Almost any good author could take the precepts above and write a self-help book, publish it and sell thousands of copies to the American public. Those ten ideas are deeply ingrained into the fabric of our nation’s daily interactions and stitched into our philosophy. They are nearly immutable. You hear them in the movies, they are espoused on television shows–they are basically the gospel of the reality show format. They comprise the credo of the American public perception of self-esteem.

The problem? Every one of them is the opposite of what Jesus taught.

When he presented his top ten notions for life and getting along with others from The Beatitudes in Sermon on the Mount–a list which he contended would produce happiness–the American philosophy ends up being contrary to his thinking. Perhaps it’s no surprise that we are a Christian nation by belief, and a jungle jumble by philosophy. For we all know–there is a difference between believing and following.

As to #1, Jesus told us to be poor in spirit instead of constantly positive, blowing our own horns. He doesn’t share this because it’s noble. It’s just that if two bulls are going to be in a pen, one had better show up willing to stop locking horns–or nothing will be accomplished.

As to #2–about being strong, hiding emotions–Jesus said that it’s blessed to mourn. If we would just realize that if there isn’t a physical manifestation of grief, concern or empathy, no one around us can be sure that we even care.

His response to #3 is that people will walk on you whether you want them to or not. Your only recourse is to be meek–buy time–to give them a more metered and intelligent response instead of saying, “And you, too …” The meek inherit the earth because the earth honors temperance and repels violence.

How about #4–being satisfied? Jesus says we should be hungering and thirsting for righteousness. We’re just not very good people when we become complacent and assume that what we already are and possess is sufficient.

Number 5–the fear of being taken advantage of–prevents us from committing acts of kindness, or at least, delays it. Jesus said that the merciful will receive mercy from God as a gift.

Should we be careful about what we share with others? You can be if you want. But Jesus says the pure in heart–those who are candid about their weakness before others find out and gossip–well, those folks get to see God. It’s just hard to see God if you can’t peer into your own heart.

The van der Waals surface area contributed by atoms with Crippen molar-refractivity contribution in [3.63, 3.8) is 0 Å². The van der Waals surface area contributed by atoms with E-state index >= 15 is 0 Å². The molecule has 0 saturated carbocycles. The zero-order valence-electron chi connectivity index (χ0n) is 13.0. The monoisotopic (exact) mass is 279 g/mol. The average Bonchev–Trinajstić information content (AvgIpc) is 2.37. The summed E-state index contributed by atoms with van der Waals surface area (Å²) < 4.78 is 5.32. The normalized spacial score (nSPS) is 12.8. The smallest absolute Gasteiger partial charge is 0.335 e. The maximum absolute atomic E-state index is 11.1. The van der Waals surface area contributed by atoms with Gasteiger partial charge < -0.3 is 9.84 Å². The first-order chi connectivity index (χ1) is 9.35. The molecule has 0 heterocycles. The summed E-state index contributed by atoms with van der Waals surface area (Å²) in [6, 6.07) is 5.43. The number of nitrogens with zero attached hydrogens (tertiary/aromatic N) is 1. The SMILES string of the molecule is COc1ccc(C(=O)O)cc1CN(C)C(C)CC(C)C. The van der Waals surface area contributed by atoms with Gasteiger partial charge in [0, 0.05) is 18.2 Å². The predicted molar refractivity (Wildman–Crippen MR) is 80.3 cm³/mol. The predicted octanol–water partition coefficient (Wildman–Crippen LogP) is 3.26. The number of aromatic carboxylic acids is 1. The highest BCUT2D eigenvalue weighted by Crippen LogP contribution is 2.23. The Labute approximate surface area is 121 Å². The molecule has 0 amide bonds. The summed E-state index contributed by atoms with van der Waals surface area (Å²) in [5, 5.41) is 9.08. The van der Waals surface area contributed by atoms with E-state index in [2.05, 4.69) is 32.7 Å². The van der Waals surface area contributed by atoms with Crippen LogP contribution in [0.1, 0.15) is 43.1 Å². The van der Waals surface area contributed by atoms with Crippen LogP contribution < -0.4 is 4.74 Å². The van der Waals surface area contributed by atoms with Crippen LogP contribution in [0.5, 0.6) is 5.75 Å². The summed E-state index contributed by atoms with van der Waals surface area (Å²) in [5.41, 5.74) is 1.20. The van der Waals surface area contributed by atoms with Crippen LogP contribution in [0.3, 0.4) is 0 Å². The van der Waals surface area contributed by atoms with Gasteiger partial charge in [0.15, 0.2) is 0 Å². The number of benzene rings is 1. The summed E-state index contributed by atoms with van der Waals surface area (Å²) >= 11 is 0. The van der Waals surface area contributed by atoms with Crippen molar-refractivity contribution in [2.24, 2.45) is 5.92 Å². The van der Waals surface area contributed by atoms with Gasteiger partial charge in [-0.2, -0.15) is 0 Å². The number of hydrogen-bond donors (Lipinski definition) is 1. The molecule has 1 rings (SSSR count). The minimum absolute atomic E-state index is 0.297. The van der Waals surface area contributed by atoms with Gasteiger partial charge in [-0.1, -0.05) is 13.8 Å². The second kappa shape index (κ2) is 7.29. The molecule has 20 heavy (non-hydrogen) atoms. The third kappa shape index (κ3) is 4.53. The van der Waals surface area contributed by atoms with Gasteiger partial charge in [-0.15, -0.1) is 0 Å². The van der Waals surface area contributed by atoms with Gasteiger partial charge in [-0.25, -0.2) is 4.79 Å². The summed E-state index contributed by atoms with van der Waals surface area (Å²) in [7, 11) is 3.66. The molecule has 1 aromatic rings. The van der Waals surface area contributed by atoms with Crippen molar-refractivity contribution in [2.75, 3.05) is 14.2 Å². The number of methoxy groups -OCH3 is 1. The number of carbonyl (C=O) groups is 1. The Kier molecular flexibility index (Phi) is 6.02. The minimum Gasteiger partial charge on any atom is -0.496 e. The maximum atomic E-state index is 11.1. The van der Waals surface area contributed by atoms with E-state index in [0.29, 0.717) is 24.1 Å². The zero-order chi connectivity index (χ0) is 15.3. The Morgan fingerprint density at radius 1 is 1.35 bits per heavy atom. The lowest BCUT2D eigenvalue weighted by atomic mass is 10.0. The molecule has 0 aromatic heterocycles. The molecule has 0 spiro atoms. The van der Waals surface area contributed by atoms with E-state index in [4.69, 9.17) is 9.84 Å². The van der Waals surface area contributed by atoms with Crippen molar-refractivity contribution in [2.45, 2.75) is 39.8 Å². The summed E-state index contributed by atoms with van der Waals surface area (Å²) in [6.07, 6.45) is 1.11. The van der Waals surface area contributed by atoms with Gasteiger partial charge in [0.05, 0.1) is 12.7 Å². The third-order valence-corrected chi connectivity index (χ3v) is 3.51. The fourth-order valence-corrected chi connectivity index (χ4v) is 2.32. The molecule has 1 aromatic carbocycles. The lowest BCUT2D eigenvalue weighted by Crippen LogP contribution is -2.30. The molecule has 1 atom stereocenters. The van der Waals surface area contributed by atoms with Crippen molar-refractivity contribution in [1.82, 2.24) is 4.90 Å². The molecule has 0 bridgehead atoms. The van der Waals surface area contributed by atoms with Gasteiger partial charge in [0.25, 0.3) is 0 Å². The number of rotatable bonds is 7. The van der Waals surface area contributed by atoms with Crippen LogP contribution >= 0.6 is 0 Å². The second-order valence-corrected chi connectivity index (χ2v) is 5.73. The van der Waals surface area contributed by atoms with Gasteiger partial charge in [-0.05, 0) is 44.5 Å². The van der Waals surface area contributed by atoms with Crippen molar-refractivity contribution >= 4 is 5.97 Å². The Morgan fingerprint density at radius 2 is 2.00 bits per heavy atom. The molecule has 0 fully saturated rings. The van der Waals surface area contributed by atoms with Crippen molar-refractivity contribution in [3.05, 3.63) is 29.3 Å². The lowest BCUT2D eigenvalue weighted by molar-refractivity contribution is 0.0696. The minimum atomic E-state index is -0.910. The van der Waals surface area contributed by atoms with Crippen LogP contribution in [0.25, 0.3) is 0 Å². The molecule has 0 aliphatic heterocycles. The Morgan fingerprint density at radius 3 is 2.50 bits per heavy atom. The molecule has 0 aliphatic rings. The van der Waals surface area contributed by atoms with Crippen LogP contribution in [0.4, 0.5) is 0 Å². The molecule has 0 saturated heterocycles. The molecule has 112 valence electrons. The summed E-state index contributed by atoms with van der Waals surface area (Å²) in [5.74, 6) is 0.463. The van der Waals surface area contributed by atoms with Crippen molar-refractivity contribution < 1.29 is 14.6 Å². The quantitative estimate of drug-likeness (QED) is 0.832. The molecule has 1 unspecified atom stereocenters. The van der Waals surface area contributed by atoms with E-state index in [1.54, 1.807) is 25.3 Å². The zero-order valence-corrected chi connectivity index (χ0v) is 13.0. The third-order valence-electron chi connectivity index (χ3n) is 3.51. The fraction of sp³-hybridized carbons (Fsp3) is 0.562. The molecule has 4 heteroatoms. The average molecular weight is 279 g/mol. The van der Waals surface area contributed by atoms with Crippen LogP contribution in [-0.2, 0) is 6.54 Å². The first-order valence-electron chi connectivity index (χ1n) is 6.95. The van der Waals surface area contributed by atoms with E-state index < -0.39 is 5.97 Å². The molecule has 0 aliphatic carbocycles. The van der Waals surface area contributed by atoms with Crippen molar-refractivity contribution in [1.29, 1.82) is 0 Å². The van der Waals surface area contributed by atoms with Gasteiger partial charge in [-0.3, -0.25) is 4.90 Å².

And even though we might believe in a strong national defense, we have to understand that every time we build a bomb, we’re stealing valuable time that could be utilized for developing better forms of diplomacy. It’s too bad that in our world, the pursuit of peace, or as Jesus called it–peace making–is perceived as weakness rather than a masterful step of “bombing people” with greater intuition.

Jesus makes it clear that all of us will be persecuted for righteousness’ sake. Good ideas get punished until they’re accepted. It’s just a fact of life. You can feel free to “fight for yourself” and make a case, but until people’s ears are tuned to reasonableness, they will react negatively against anything different, even if it’s for their own good.

Of course, there is the inevitable flow of lies and falsehoods that happen in our society when those who have become our adversaries decide to stop the debate and begin the attacks. You can return in kind. It would make you a wonderful Muslim, an acceptable Jew and maybe even an honorable Chinese. But it just makes you a lousy Christian. Insanity doesn’t stop until someone insists on restoring upright thinking.

And finally, when it’s all said and done, Jesus says the end result should be happiness. Rejoice and be exceedingly glad. In our first list of ten, the resolution is to “keep your cool.” But Jesus suggests that we revel in the success of our own endeavors and our own desire to get along. Yet, in our top ten American precepts, we tout that it’s not good to let people see you being too joyful, too sad or too involved.

There’s happiness. Boiling it down to a single sentence: happiness is a decision to be vulnerable before someone comes along and wounds you anyway.

And there is the American culture top ten, which says, “Be defensive and keep from being wounded by staying aggressive.” The end result is that you lose your peace of mind, are constantly paranoid and end up Happi-Less–less happy.

The teachings of Jesus are not an attempt to turn the world population into pacifists, at the mercy of the lions, tigers and bears (oh, my). It is a philosophy that asks each individual to take personal responsibility for their actions, desires, foibles and talents instead of blaming others. The conclusion? If enough people would do this, there wouldn’t be any need to attack another.

So what will it be? Happiness? (Which really is focusing on my own dreams without judging others.) Or Happi-Less? (Building a fort around my life to protect myself from the savages.)

Remember–it is possible to believe without actually following. And it’s possible to defend yourself and end up alone and confused … because you don’t really know the person that remains.